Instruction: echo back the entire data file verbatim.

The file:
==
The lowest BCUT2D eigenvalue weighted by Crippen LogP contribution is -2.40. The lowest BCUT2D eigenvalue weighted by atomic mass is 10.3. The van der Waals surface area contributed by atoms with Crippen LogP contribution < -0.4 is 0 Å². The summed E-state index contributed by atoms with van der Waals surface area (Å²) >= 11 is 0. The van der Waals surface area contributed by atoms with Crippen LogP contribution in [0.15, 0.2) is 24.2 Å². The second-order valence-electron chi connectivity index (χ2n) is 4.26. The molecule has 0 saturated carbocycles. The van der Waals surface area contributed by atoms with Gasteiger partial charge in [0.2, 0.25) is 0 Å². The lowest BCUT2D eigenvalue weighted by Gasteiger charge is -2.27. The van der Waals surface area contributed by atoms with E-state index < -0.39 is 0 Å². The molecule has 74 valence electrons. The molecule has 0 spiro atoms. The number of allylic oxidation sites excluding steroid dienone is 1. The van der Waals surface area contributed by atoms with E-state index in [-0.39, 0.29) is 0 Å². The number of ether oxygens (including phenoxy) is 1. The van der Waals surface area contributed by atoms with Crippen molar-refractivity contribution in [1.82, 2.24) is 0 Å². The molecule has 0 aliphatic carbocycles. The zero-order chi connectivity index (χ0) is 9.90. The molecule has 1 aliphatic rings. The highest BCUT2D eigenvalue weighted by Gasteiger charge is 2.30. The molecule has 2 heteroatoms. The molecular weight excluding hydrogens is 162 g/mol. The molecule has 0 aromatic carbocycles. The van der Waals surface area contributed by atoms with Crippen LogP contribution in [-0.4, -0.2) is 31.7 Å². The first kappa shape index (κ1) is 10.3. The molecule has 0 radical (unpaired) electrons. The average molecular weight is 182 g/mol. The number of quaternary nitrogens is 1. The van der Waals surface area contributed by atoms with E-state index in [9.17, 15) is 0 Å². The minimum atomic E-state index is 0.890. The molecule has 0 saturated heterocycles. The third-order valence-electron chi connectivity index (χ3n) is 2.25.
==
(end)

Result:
The lowest BCUT2D eigenvalue weighted by Crippen LogP contribution is -2.40. The lowest BCUT2D eigenvalue weighted by atomic mass is 10.3. The van der Waals surface area contributed by atoms with Crippen LogP contribution < -0.4 is 0 Å². The summed E-state index contributed by atoms with van der Waals surface area (Å²) >= 11 is 0. The van der Waals surface area contributed by atoms with Crippen LogP contribution in [0.15, 0.2) is 24.2 Å². The second-order valence-electron chi connectivity index (χ2n) is 4.26. The molecule has 0 saturated carbocycles. The van der Waals surface area contributed by atoms with Gasteiger partial charge in [0.2, 0.25) is 0 Å². The lowest BCUT2D eigenvalue weighted by Gasteiger charge is -2.27. The van der Waals surface area contributed by atoms with E-state index < -0.39 is 0 Å². The molecule has 74 valence electrons. The molecule has 0 spiro atoms. The number of allylic oxidation sites excluding steroid dienone is 1. The van der Waals surface area contributed by atoms with E-state index in [-0.39, 0.29) is 0 Å². The number of ether oxygens (including phenoxy) is 1. The van der Waals surface area contributed by atoms with Crippen molar-refractivity contribution in [1.82, 2.24) is 0 Å². The molecule has 0 aliphatic carbocycles. The zero-order chi connectivity index (χ0) is 9.90. The molecule has 1 aliphatic rings. The highest BCUT2D eigenvalue weighted by Gasteiger charge is 2.30. The molecule has 2 heteroatoms. The molecular weight excluding hydrogens is 162 g/mol. The molecule has 0 aromatic carbocycles. The van der Waals surface area contributed by atoms with Crippen LogP contribution in [-0.4, -0.2) is 31.7 Å². The first kappa shape index (κ1) is 10.3. The molecule has 0 radical (unpaired) electrons. The average molecular weight is 182 g/mol. The number of quaternary nitrogens is 1. The van der Waals surface area contributed by atoms with E-state index in [9.17, 15) is 0 Å². The minimum atomic E-state index is 0.890. The molecule has 0 saturated heterocycles. The third-order valence-electron chi connectivity index (χ3n) is 2.25.